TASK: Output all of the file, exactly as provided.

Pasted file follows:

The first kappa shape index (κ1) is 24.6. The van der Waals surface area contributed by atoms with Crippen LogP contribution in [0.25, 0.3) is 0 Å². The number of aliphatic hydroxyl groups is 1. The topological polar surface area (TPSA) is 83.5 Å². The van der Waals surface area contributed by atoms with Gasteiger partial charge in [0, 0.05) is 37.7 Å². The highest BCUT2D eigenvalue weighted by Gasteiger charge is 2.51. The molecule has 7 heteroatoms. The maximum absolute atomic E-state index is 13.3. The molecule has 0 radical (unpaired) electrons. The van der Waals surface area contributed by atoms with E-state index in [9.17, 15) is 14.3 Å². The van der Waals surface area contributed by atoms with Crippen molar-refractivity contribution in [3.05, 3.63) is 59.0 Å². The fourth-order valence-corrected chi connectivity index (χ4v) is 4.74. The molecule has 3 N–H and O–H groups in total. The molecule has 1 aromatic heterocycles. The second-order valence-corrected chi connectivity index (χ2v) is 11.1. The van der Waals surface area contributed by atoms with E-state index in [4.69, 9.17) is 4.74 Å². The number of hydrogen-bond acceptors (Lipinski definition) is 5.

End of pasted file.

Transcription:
The first kappa shape index (κ1) is 24.6. The van der Waals surface area contributed by atoms with Crippen LogP contribution in [0.25, 0.3) is 0 Å². The number of aliphatic hydroxyl groups is 1. The topological polar surface area (TPSA) is 83.5 Å². The van der Waals surface area contributed by atoms with Gasteiger partial charge in [0, 0.05) is 37.7 Å². The highest BCUT2D eigenvalue weighted by Gasteiger charge is 2.51. The molecule has 7 heteroatoms. The maximum absolute atomic E-state index is 13.3. The molecule has 0 radical (unpaired) electrons. The van der Waals surface area contributed by atoms with E-state index in [9.17, 15) is 14.3 Å². The van der Waals surface area contributed by atoms with Crippen molar-refractivity contribution in [3.05, 3.63) is 59.0 Å². The fourth-order valence-corrected chi connectivity index (χ4v) is 4.74. The molecule has 3 N–H and O–H groups in total. The molecule has 1 aromatic heterocycles. The second-order valence-corrected chi connectivity index (χ2v) is 11.1. The van der Waals surface area contributed by atoms with E-state index in [4.69, 9.17) is 4.74 Å². The number of hydrogen-bond acceptors (Lipinski definition) is 5.